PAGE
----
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LETTER TO THE EDITOR: Natural gas is not a choice for the future

'For many people, converting your home away from natural gas is one of the biggest actions you could take to decrease your GHG emissions.'
natural gas - sea to sky highway bc - transportation - whistler
A transport truck transports natural gas down Highway 99, south of Whistler.

Fortis BC is currently engaged in a brisk campaign—colourful print ads, television ads, internet ads—to convert electric homes to natural gas here in Whistler.

Unless you are currently using oil or propane, connecting to Fortis natural gas will increase your emissions; please do not be duped by the colourful ads and public outreach by Fortis. 

For many people, converting your home away from natural gas is one of the biggest actions you could take to decrease your GHG emissions. 

Newfoundland-owned Fortis BC understands it only has a short window of time left to increase connections before governments find a way to prevent the expansion of the related GHG emissions. Rapid electrification of energy consumption is key to meeting our climate targets; trying to persuade homeowners, in 2021, to increase their emissions—how much longer will society allow this to happen? 

“But they’ll hook up my home for $15, and even extend the pipeline to my [barbecue]?”

After personal transportation, natural gas is the biggest emitter in Whistler. We cannot hit our emission targets without electrifying many current natural gas users. It’s 2021, as an individual, please make the choice to keep your emissions down.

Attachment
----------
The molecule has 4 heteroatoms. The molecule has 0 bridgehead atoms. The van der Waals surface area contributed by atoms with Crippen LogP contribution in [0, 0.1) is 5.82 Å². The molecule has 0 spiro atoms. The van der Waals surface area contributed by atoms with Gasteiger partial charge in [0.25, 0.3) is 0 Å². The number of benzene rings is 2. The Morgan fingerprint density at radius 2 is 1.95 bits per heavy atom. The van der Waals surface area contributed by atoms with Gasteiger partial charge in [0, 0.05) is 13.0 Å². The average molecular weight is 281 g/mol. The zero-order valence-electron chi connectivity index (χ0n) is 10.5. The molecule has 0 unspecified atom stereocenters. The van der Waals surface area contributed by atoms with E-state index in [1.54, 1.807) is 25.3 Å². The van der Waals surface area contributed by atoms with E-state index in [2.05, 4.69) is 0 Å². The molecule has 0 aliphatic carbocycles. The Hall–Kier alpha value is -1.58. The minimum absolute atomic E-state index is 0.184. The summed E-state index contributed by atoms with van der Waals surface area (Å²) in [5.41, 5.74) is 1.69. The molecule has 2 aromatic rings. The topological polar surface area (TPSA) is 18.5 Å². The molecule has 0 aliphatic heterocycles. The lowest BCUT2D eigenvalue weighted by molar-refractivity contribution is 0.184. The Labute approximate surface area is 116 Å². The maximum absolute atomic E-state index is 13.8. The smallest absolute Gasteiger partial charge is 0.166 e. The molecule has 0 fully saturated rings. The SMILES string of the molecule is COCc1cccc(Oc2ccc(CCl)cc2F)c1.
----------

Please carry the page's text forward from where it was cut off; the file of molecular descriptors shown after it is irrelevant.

Yes, natural gas is cleaner than coal and oil, and it is an important bridge fuel as we transition to a fully electric energy system. It’s great that the Resort Municipality of Whistler (RMOW) made the choice years ago to convert our bus fleet to natural gas, but that was done as a bridge solution, knowing that the fleet will be all electric. Likewise, we should all be planning how to phase out natural gas from our lives. 

“Natural” gas is 60- to 80-per-cent methane—with more serious climate impacts than simply CO2. 

In our presentation to RMOW council, SMARTWhistler recommended we start referring to fracked fossil gas, as opposed to the astroturf term “natural gas.” Or we could just call it methane gas—anything is more sincere than natural gas. 

In December 2020, the federal government announced an aggressive carbon tax; once the details are legislated, it could turn out that your Fortis bill in 2030 will make that $15 connection fee look very expensive.

Together we can hit our 2030 climate targets. 

Brendan and Amanda Ladner //Whistler